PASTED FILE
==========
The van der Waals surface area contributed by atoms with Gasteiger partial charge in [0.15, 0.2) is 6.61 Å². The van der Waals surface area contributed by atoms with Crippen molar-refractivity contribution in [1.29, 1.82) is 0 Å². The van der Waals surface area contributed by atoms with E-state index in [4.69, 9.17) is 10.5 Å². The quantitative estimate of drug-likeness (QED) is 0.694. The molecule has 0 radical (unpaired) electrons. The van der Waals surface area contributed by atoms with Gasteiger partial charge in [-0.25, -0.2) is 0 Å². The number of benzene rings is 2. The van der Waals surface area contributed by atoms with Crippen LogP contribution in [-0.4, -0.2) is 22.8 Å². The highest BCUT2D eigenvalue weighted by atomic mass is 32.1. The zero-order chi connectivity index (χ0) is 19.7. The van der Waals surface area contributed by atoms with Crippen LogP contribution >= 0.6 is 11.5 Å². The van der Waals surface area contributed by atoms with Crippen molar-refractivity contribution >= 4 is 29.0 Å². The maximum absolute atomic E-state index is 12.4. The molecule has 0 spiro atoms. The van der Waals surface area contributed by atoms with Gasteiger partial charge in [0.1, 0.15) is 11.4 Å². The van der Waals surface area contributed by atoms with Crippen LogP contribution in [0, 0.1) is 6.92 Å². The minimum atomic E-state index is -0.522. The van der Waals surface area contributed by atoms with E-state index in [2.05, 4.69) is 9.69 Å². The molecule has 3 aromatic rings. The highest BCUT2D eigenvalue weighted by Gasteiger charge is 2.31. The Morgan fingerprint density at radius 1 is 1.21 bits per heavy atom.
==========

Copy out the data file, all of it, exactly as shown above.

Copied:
The van der Waals surface area contributed by atoms with Gasteiger partial charge in [0.15, 0.2) is 6.61 Å². The van der Waals surface area contributed by atoms with Crippen molar-refractivity contribution in [1.29, 1.82) is 0 Å². The van der Waals surface area contributed by atoms with E-state index in [4.69, 9.17) is 10.5 Å². The quantitative estimate of drug-likeness (QED) is 0.694. The molecule has 0 radical (unpaired) electrons. The van der Waals surface area contributed by atoms with Gasteiger partial charge in [-0.25, -0.2) is 0 Å². The number of benzene rings is 2. The van der Waals surface area contributed by atoms with Crippen LogP contribution in [-0.4, -0.2) is 22.8 Å². The highest BCUT2D eigenvalue weighted by atomic mass is 32.1. The zero-order chi connectivity index (χ0) is 19.7. The van der Waals surface area contributed by atoms with Crippen LogP contribution >= 0.6 is 11.5 Å². The van der Waals surface area contributed by atoms with Crippen molar-refractivity contribution >= 4 is 29.0 Å². The maximum absolute atomic E-state index is 12.4. The molecule has 0 spiro atoms. The van der Waals surface area contributed by atoms with Gasteiger partial charge in [0.1, 0.15) is 11.4 Å². The van der Waals surface area contributed by atoms with Crippen LogP contribution in [0, 0.1) is 6.92 Å². The minimum atomic E-state index is -0.522. The van der Waals surface area contributed by atoms with E-state index in [2.05, 4.69) is 9.69 Å². The molecule has 3 aromatic rings. The highest BCUT2D eigenvalue weighted by Gasteiger charge is 2.31. The Morgan fingerprint density at radius 1 is 1.21 bits per heavy atom.